Why hacking the Vita is hard (or: a history of first hacks)

It’s been about a year since I revealed the first userland Vita exploit and I still occasionally get messages asking “what happened” (not much) or “when can I play my downloaded games” (hopefully never) or “I want homebrew” (me too). While I don’t have anything new exploitwise (same problems as before: no open SDK, lack of interest in the development community, lack of time on my part), I do want to take the time and go over why it’s taking so long.

Where are the hackers?

A common (and valid) complaint I hear is that there is a lack of hackers (a word I hate) working on the Vita. The fail0verflow team has a great post about console hacking that applies just as well to the Vita. In short, there isn’t as much value to hacking a console now than before. Not too long ago, the PSP and DS were the only portable device people owned that plays games and, for many people, the only portable device they owned period. I had a DS Lite that I carried everywhere long before I had a smartphone. But then I got a smartphone (and so did everyone else). iPhones and Androids (and don’t forget Windows Phone) are the perfect platform for what we used to call homebrew. Indie developers who wanted to write a portable game no longer has to use a hacked PSP and an open SDK. Writing apps is much easier and much more profitable. Meanwhile users can play all the emulators they want on their Android phone or their jailbroken iPhone. The demand for hacked consoles shrunk dramatically with those two audiences gone. Plus with smartphones gaining a larger audience while the Vita barely sells (which by the way is a tragedy since it’s a pretty awesome console), a hacker can get a lot more attention (for for those who seek “donations”, a lot more money) spending time rooting phones that are coming out every month.

But [insert device here] was hacked very quickly, we just need more people working, right?

To some extent, that is true, but even with a large group of talented reverse engineers, I would not bet that the Vita would be hacked any time soon. To be clear here, when I say “hacked,” I refer to completely owning the device to the point that decryption keys are found and unsigned code can be run in kernel mode (or beyond). The problem is that even talented reverse engineers (who can read assembly code and find exploits) are out of luck when they don’t have the code to work with. I mentioned this circular problem before, but to restate it: you need to have access to the code before you can exploit it, and to get access to the code, you need to exploit it. But, if that’s the case, you ask, how would any device ever be hacked? That is why I believe that the first (real) hack of any device is the most important. Let’s look at some examples of “first hacks” and see why it doesn’t work with the Vita.

Insecure First Version

This is the most common situation. Let’s look at the PSP. The 1.00 firmware ran unsigned code out of the box. Someone found a way to access the filesystem, and saw that the kernel modules were unencrypted. They analyzed the kernel modules and found an exploit and owned the system. All it takes is to have an unreleased kernel exploit from one firmware version; then update to the next one; exploit it and dump the new kernel to find more exploits. Rinse and repeat.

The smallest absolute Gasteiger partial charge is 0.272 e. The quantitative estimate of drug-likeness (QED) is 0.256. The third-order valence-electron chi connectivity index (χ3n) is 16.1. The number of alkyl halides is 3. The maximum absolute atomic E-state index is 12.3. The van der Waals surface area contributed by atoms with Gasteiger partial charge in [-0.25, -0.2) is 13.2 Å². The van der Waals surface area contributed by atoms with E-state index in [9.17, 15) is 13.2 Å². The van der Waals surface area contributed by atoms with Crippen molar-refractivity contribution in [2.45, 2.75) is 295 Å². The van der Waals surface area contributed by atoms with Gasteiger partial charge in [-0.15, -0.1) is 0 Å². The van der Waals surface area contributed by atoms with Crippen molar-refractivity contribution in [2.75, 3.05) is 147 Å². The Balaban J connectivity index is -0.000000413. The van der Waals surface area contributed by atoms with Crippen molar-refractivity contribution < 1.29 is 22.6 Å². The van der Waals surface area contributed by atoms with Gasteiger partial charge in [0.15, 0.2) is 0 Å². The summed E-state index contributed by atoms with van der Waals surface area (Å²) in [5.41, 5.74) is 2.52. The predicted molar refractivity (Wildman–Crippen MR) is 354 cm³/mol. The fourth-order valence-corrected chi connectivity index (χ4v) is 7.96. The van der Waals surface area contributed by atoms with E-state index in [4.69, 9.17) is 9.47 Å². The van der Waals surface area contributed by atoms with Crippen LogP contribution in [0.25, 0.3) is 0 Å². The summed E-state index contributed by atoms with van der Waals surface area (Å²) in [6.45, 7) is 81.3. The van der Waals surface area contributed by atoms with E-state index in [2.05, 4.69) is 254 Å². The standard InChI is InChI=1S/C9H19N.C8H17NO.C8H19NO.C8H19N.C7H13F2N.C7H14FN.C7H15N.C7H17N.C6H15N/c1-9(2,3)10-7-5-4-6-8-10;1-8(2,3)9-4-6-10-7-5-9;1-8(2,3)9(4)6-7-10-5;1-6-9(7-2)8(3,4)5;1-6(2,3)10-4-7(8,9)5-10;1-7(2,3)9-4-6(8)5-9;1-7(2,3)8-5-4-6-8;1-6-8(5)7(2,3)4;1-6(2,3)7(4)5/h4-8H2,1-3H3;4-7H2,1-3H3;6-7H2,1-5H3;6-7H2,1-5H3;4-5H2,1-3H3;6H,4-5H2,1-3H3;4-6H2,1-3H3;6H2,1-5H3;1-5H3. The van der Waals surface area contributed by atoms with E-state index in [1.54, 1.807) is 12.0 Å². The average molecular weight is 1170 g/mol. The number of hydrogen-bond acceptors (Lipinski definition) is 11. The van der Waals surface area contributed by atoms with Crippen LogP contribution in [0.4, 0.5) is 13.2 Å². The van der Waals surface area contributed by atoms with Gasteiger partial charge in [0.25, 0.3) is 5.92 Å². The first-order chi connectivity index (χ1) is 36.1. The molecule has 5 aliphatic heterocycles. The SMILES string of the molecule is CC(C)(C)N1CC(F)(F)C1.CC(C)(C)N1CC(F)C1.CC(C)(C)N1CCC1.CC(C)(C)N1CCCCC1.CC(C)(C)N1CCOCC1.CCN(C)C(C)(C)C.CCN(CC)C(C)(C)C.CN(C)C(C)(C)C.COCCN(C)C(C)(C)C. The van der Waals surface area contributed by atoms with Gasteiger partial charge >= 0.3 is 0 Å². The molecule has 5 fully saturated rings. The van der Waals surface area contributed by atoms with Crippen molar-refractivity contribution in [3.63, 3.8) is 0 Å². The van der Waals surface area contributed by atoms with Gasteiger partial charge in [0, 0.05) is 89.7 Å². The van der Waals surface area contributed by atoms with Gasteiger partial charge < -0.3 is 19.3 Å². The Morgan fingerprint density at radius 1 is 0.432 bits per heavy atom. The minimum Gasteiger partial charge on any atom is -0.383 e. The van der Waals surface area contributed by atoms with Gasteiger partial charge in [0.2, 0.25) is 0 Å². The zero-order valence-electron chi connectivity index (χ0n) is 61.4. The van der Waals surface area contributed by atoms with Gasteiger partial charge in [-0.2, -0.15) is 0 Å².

Same with the iPhone. The first version(s) allowed you to read from the filesystem through iBoot. It was a matter of dumping the filesystem, analyzing the (unencrypted) binaries, and creating exploits. Plus, the kernel is from the same codebase as OSX, so analyzing it was not as difficult as looking at a new codebase.

The Vita however, has a fairly secure original firmware. No filesystem access (even to the memory card), proper encryption of things that do come out of the device, and very little areas of interaction in general (you have CMA and that’s pretty much it).

Similarities to other Devices

Most Android phones fall into this category. One Android root will most likely work across multiple manufactures. Plus, Android is open source, so it’s a matter of searching for an exploit. Once the device is rooted, someone has to find a way to dump the bootloader (which for many phones is just a matter of reading from a /dev/ endpoint), and analyze the bootloader for a way to root it.

The Kindle Touch (which I was the first to jailbreak), ran essentially the same software as the Kindle 3 and had a debugging console port.

The Vita has similarities to the PSP, but most of the system is different. With multitasking support, the Vita memory model is completely different from PSP and has proper abstraction of virtual memory. The Vita has NetBSD code, but the kernel is completely proprietary. No PSP exploit will work on the Vita.

Hardware Methods

This is usually the “last resort” because it takes the most skill and money to perform. This usually involves physically dumping the RAM with hardware to analyze the code. The most recently hacked console, 3DS had this done. I believe the first Wii hack was developed with a hardware RAM dumper. Many consoles had some kind of hardware analyzing done before the first hack is developed.

It would be very hard to do a hardware hack on the Vita. The system memory is on the same chip as the CPU, so you cannot try to piggyback the RAM. Plus anyone doing a hardware hack would have to have expert electrical engineering skills and access to expensive tools.